Collier County’s desirable coast reaches its zenith at Barefoot Beach Preserve, where numerous animal species reside and visitors are able to enjoy the ambience of the park’s natural surroundings.
Barefoot Beach Preserve is 342 acres of natural land, one of the last undeveloped barrier islands on Florida’s southwest coast.
This beach park is an excellent example of the shifts in habitat that occur within a very narrow strip of land with only slight changes in elevation and moisture. 8,200 feet of beach and sand dunes support the growth of seat oats, providing nesting sites for seat turtles during the summer months. The park also maintains a tropical coastal hammock of sable palm, gumbo-limbo and sea grape trees among many others. The site is also home to the protected gopher tortoise.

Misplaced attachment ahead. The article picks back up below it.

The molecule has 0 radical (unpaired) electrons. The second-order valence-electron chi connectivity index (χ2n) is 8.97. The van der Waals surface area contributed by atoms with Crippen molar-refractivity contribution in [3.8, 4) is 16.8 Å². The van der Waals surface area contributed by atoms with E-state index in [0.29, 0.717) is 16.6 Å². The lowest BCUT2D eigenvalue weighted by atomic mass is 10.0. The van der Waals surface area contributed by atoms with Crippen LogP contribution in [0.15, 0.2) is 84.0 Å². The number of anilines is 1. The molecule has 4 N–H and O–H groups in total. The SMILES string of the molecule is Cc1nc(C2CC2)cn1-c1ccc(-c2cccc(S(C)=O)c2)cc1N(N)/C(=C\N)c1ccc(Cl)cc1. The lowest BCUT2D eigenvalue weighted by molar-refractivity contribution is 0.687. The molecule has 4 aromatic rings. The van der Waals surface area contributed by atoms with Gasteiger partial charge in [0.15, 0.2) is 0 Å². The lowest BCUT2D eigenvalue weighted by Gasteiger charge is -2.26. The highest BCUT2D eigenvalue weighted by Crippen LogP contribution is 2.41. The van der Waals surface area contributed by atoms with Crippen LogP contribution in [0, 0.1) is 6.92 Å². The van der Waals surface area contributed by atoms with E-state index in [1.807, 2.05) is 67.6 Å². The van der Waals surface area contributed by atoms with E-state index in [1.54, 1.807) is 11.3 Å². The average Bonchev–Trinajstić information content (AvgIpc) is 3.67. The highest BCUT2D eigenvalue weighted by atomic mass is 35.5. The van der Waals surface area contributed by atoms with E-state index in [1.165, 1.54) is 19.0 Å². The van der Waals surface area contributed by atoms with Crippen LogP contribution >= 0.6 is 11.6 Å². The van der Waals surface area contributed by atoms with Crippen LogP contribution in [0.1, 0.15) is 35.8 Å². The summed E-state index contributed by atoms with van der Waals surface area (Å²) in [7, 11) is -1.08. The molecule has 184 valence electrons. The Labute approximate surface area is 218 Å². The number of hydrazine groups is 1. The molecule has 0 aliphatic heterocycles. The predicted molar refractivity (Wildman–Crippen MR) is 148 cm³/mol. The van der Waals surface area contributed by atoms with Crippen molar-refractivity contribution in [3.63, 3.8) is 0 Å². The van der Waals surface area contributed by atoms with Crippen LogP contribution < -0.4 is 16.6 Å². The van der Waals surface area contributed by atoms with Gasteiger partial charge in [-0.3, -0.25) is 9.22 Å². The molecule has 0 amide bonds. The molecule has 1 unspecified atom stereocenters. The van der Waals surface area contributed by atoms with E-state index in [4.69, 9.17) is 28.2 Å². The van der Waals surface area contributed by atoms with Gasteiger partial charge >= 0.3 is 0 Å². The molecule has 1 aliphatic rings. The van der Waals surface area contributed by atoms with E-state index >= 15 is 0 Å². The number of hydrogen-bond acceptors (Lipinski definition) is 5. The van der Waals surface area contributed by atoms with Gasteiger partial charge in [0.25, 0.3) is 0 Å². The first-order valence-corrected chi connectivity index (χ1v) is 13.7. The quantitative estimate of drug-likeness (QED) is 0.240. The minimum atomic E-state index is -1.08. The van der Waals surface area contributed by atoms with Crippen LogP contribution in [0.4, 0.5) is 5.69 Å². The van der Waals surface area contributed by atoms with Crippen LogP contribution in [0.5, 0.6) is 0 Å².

Barefoot Beach Preserve is popular for its gorgeous, plush surroundings and its opportunities for avid fishermen, who are able to enjoy many species of fish. The inland side of the island provides tidal creeks and mangrove swamps which serve as breeding areas and as a nursery for sport and commercial fish and shellfish.
Parks Rangers offer a number of programs at the Barefoot Beach Preserve Park including lectures and interpretive programs. Park Rangers educate the public about the importance of the environment and wildlife in Southwest Florida. Subjects include a guided walk through the preserve, where visitors learn about the many habitats in the preserve as well as flora and fauna. Rangers also provide a free recreation guide where they take visitors to look at the natural history of the Loggerhead Sea Turtle, some of which reside at the preserve.
Barefoot Beach Preserve Park has a 356 space parking lot, one-mile nature trail, showers, picnic area and a concession are where equipment may be rented and food and drink is available for purchase. The preserve also offers handicapped beach wheelchair access.